The Democratic caucus in Iowa took place two days ago and we should’ve received the results about 30 hours ago, and that’s giving the counters a bit of a break.
The important number in a primary is the number of delegates each candidate will get. Unlike regular elections including presidential elections, this is not take all or nothing. The number of delegates pledged to a candidate are divided by the number of votes they receive.
Primaries should probably be standardized. Why are states like Iowa, New Hampshire, South Carolina and Nevada always first? Why are we constantly hearing about Iowans and New Hampshirites (yes, I looked it up) getting to meet the candidates in person, and how they are better than the rest of us in deciding who to support? Do they have special communication and judgment skills?
Those states don’t have large populations and that doesn’t make them any more valuable. What makes them valuable is that they’ve traditionally gotten opportunities to give their opinions first, and that sets the pace for the other states.
Florida, of all states, had a pretty good idea about four or eight years ago. The state wanted to count more in the process so I believe it set its primary date before the Super Tuesday elections, in which several states vote. One of the parties threatened to reduce the number of delegates Florida would receive, and I believe the party decided it was worth losing delegates in order to make a point that order matters. I give anyone involved credit for having guts.
Please note I dictated into my phone while driving to work, and simply edited and made a picture before publishing this.
Elections and caucuses are state issues, and states have their traditions, but certain things should be standardized. We *are* talking about the president of the United States, aren’t we?
Giving a few states the power to set the pace every single presidential election year is not fair to the rest of the states and that has to change.
Perhaps the country could be divided into maybe four regions and the order of first, second, third and last will change every four years. Elections would be held on one Tuesday each month for four months. Maybe that wouldn’t be fair because certain regions have higher populations than others and would be worth more delegates.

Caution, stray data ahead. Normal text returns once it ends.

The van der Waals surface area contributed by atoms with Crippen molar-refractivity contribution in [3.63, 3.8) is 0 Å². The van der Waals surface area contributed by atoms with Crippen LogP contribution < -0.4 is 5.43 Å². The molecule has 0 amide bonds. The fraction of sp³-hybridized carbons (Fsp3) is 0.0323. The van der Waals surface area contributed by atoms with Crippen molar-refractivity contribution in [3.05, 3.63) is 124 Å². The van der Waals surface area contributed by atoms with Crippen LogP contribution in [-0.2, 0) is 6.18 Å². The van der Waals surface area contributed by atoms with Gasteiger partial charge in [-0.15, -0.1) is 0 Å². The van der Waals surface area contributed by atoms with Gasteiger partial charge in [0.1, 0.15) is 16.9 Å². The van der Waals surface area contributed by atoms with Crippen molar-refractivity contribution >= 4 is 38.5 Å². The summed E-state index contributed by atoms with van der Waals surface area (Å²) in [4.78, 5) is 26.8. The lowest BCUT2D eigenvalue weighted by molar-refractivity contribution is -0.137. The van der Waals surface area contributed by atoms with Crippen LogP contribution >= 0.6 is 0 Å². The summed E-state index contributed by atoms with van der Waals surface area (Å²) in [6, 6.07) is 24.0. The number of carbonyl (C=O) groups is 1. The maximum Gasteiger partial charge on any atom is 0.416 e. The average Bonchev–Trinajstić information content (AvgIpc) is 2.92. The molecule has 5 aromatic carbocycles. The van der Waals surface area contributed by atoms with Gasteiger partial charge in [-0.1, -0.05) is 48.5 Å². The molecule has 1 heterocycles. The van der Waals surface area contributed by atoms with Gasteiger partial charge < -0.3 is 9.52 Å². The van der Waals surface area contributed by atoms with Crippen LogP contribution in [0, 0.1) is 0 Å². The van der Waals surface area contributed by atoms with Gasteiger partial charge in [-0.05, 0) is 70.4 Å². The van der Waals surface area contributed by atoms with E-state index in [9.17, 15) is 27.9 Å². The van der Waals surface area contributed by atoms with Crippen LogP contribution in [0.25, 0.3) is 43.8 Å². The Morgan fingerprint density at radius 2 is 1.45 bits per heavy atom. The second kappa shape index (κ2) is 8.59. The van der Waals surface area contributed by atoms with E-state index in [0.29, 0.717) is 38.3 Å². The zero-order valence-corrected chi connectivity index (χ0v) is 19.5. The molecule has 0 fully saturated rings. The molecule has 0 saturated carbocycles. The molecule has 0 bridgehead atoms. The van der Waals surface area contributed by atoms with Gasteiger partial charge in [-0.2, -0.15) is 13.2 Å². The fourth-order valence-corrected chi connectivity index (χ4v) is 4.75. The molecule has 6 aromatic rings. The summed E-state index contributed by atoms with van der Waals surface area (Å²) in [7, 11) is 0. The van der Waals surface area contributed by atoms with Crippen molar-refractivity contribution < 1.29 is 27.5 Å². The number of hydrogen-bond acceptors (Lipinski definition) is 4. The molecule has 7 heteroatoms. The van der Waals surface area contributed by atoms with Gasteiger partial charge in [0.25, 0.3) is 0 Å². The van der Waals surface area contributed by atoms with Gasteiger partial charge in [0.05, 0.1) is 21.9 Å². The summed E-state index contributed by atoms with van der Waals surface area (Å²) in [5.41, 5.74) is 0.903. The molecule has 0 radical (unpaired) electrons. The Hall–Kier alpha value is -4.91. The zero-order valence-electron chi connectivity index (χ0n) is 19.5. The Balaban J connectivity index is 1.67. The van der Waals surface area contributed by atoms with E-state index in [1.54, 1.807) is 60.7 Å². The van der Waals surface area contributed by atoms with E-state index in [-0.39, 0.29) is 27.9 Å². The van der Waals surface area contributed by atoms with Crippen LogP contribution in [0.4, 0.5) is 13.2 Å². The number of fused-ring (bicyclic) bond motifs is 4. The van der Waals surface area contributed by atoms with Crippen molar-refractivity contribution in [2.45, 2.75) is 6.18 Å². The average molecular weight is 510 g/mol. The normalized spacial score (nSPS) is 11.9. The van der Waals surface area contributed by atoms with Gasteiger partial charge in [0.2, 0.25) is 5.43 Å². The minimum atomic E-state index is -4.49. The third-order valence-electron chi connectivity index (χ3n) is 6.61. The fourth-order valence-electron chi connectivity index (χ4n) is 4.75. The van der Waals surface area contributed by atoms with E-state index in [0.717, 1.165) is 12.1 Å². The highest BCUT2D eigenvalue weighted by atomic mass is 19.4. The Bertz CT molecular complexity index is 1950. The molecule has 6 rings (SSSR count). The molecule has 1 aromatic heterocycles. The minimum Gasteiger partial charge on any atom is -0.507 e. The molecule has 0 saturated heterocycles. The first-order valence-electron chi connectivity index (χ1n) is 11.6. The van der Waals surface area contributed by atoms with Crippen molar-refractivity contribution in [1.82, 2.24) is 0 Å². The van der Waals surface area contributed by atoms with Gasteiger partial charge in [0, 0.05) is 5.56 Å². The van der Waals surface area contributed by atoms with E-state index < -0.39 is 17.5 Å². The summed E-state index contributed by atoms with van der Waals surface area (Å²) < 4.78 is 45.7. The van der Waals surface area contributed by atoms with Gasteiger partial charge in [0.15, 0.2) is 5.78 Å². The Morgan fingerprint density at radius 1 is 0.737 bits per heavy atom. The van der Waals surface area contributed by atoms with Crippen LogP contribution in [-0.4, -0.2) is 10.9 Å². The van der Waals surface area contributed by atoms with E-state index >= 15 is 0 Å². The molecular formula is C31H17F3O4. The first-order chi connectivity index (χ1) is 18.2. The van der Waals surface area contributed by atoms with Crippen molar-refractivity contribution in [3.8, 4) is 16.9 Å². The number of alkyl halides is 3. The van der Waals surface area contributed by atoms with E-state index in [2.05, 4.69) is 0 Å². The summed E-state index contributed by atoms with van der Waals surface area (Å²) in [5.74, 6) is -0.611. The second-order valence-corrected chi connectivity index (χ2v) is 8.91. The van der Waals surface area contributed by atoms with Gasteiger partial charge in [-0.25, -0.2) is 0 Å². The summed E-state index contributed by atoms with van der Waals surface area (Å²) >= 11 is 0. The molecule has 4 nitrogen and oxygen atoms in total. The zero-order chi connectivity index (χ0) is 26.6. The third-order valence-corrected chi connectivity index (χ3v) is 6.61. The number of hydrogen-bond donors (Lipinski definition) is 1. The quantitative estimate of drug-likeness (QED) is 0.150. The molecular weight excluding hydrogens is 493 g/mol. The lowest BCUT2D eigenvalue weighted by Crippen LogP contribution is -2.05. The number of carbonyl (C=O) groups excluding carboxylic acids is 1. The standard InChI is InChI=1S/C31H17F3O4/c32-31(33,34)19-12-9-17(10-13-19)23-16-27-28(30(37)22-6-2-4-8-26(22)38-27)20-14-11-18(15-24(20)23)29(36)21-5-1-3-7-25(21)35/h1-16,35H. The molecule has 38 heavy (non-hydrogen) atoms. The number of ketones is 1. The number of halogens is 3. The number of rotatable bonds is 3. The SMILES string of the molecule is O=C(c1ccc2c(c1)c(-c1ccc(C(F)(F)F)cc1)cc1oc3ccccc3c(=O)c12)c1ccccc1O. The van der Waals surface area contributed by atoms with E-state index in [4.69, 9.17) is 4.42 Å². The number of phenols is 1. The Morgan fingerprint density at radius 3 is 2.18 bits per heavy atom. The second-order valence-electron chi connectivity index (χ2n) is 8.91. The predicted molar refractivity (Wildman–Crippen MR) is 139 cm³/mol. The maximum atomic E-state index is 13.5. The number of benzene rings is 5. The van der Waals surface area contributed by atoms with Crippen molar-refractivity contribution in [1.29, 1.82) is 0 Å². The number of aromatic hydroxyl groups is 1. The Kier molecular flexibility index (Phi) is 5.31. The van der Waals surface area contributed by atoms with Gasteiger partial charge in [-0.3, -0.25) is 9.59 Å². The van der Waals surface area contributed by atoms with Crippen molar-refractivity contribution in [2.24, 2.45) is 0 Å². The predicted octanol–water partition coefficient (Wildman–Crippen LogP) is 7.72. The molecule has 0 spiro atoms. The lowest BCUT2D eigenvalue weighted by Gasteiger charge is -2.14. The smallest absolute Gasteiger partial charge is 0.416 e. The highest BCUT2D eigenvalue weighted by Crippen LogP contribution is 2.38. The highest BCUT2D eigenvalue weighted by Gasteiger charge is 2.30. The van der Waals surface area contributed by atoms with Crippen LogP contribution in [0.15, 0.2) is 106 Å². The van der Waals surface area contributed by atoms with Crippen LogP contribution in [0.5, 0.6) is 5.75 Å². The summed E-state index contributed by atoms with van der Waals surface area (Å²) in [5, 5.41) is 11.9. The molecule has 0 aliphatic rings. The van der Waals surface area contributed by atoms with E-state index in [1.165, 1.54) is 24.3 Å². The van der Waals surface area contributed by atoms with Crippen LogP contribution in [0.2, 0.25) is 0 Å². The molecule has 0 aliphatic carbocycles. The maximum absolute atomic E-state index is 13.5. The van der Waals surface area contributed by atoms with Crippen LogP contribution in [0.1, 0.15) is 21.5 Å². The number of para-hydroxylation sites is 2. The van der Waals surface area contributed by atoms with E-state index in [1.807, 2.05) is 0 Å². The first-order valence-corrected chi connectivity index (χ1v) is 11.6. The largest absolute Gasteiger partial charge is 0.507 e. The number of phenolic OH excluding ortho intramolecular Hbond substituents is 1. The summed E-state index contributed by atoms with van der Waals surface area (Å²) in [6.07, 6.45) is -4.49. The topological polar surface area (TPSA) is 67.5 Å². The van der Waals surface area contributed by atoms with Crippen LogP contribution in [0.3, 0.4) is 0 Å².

An alternative would be selecting states by population and region, creating a mix of both filters. Of course, that would have to change after every Census and whoever would get to decide would have to be united in their selection. And all the states would have to agree to follow the decision.
I think both of those alternatives would be better than what we have now.
And then we can talk about the Democrats in Iowa getting their act together. The only good part may be that taxpayers didn’t pay for the caucuses, but the Democratic Party that was responsible for the delay did.
(from The Inquirer) Pennsylvania looks a lot like America. How come it doesn’t have a bigger say in the 2020 primary? (https://phillycom.cmail20.com/t/d-l-mxulty-yddiutjtty-tr/)
In terms of a measuring stick for a presidential campaign, Pennsylvania has a lot to offer (https://phillycom.cmail20.com/t/d-l-mxulty-yddiutjtty-ty/): two diverse big cities, populous suburbs, and vast rural areas. It combines the Acela corridor with the Rust Belt. Plus, it’s politically balanced, as Republicans and Democrats both regularly win statewide offices.
But Pennsylvanians won’t weigh in on the presidential primary until April 28, after 37 other states have already voted (plus Democrats living abroad). And for a variety of reasons, the state appears unlikely to move its primary date from the fourth Tuesday in April. So for now, those in Pennsylvania will just have to watch and wait (https://phillycom.cmail20.com/t/d-l-mxulty-yddiutjtty-tj/).
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